The main ethical issue that might arise from the session between the counselor and the delusional patient is the potential for the practitioner to place her need over those of the client. It is a common challenge for counselors to understand the limits of their competencies and prevent their ego from interfering with their work. In the context, the insistence of the patient to continue the therapeutic relationship with the counselor might make her violate Section A.12 of the ACA Code of Ethics since she has told her of her inability to handle her case. According to the ACA (2014), counselors do not abandon or neglect their patient after termination or referral but make appropriate arrangements for continuation of treatment. I believe it would be beneficial if the counselor could explain to the client that referral is in the client’s best interest. I learned from this week video clip that we have to be very careful when we want to suggest a referral to the client.
2. Meanwhile, the guidelines of the ACA Code of Ethics would influence the approaches that I would use to handle a situation that involves the refusal of my client to reject referral when her therapeutic needs are outside my competency area. First, I would discontinue the counseling relationship despite the unwillingness of the client to consult a competent practitioner for her condition since my acceptance of her desires or wishes would amount to a violation of Section A.11.a of the ACA Code of Ethics. Secondly, I will engage in pre-termination counseling by highlighting the referral options available to the client before recommending the most appropriate service provider to the patient, which is an action that is consistent with Section A.11.c of the same regulation. Finally, I will ensure that all the clinical and administrative processes are completed for both client and practitioner to ensure the continuation of treatment services.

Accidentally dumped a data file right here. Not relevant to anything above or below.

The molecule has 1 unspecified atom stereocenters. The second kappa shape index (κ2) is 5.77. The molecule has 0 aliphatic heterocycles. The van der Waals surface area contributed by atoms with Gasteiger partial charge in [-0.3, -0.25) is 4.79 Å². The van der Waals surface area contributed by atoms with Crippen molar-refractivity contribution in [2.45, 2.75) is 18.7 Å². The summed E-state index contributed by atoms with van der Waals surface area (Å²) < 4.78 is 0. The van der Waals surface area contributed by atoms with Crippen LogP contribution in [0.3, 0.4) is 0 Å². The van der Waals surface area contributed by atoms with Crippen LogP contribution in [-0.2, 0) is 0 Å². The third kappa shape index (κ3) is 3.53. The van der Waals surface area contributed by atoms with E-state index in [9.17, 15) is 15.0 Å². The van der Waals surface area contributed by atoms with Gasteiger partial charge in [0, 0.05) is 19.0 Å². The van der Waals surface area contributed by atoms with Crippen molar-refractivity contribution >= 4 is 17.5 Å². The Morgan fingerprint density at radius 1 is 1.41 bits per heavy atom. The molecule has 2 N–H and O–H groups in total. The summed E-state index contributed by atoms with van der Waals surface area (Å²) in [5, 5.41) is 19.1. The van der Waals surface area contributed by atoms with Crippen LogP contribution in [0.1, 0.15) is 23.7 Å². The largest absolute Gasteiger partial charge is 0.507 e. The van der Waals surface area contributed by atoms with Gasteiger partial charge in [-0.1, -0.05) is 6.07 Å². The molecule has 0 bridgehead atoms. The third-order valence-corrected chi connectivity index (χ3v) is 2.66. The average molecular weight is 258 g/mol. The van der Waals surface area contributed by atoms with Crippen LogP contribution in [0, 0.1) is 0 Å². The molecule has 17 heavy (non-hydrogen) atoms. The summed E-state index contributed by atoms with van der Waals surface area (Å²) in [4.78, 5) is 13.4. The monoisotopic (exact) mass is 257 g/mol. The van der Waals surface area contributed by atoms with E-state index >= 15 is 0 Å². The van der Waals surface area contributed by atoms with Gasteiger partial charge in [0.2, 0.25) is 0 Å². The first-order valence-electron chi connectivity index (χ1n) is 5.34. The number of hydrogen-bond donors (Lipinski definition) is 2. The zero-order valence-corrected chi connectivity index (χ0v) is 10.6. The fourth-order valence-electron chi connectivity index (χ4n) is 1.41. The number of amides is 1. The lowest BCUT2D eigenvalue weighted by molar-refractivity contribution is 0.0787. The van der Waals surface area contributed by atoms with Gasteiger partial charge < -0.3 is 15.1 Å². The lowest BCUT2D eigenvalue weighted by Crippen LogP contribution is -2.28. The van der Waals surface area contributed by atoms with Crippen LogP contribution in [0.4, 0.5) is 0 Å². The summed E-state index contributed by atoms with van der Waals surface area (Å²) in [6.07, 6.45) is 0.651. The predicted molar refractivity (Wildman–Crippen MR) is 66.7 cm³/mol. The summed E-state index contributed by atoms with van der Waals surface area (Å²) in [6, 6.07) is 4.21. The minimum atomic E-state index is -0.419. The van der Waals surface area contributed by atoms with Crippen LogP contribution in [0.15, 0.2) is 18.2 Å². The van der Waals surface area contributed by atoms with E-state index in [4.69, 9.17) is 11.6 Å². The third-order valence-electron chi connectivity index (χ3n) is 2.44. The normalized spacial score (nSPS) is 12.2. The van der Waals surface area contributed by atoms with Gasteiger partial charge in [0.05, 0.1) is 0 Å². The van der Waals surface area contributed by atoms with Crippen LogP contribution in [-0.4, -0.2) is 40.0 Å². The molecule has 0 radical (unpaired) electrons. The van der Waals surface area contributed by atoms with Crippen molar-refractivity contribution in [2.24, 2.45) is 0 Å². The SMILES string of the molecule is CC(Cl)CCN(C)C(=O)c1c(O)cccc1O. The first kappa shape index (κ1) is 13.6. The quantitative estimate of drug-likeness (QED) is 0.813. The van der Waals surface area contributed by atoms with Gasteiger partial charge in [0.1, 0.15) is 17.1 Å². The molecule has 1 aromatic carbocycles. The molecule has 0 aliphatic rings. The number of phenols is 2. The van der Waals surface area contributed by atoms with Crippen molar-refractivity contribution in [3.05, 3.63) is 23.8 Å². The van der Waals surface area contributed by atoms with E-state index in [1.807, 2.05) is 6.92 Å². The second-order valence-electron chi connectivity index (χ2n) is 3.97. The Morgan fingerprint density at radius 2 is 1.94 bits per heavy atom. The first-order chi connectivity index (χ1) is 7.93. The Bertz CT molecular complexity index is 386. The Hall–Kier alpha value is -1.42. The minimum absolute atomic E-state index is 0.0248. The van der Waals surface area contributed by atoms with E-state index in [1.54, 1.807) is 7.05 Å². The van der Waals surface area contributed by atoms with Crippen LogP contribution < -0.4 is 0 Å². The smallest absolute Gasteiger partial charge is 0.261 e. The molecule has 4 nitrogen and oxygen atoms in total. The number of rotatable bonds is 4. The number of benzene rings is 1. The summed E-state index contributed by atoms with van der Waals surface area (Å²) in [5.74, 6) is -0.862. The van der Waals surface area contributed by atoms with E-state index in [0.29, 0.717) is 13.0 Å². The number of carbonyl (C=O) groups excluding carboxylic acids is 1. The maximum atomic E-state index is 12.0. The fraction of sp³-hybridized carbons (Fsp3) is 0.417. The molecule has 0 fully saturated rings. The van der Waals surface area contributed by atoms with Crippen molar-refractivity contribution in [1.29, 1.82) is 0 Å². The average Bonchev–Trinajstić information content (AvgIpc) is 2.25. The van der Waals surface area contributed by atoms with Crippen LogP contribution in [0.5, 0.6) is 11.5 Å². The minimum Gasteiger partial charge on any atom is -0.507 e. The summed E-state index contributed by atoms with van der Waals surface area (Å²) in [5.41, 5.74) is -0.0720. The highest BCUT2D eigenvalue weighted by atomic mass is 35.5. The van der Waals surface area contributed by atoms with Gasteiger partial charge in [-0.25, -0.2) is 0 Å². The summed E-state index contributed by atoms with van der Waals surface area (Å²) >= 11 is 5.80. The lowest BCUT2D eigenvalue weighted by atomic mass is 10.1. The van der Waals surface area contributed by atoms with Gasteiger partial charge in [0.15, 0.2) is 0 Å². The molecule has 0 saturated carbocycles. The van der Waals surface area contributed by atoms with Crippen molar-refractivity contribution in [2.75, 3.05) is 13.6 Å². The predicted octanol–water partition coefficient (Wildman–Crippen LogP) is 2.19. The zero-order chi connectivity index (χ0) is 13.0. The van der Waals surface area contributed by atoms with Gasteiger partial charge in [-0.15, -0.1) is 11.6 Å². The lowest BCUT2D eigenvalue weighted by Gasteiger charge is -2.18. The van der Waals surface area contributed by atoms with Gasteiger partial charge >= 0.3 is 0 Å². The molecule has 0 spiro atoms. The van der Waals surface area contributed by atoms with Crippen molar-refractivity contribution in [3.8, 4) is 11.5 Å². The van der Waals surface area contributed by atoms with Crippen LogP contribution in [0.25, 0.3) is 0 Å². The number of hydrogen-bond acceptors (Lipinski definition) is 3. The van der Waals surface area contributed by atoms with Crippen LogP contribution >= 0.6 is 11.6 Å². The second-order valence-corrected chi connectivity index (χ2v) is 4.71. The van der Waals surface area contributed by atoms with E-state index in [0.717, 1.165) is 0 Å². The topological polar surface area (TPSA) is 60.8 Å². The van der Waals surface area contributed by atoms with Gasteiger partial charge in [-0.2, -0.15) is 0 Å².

3. In conclusion, my effort to improve my competence in dealing with a delusional patient would entail the acquisition of appropriate education and training in this specialty. Once the appropriate level of knowledge is acquired, it is essential to attend to the under the supervision of an experienced practitioner until the level of competence for this new specialty meets the minimum standard for the profession.
The main ethical issue in this role play is the concern of the counselor practicing outside of her boundaries of competence. The two standards that are most relevant include C.2.a. and A.11.a. C.2.a., Boundaries of Competence, may be violated if the counselor continues to see this client without obtaining the proper training to work with delusions. A.11.a, Competence with Termination and Referral, applies because the counselor needs to understand when it is appropriate to make a referral. In this case, I believe the client’s presenting problem needs to take priority, and it is more than a mere concern of the client’s values.
2. In a similar situation, the first thing I would do is speak to my supervisor. Especially in the early stages of one’s training, I believe it is always acceptable to seek consultation from a supervisor when there is uncertainty. If my client completely refused the idea of a referral, I would highly suggest the option of having a co-counselor as the video role play suggested. If the client only wanted to speak with me during a session, I would suggest the client see a professional who works with delusions, in addition to continuing counseling. As much as I would want to help this client in the manner they select, in order to balance the principles of nonmaleficence and beneficence, I believe it is in the best interest of the client to see an additional professional with greater competence.
3. To improve my own competence, I would begin by seeking consultation with a professional who is experienced in this area. I would also work on continuing education to improve my counseling skills by reading literature on delusions and attending workshops.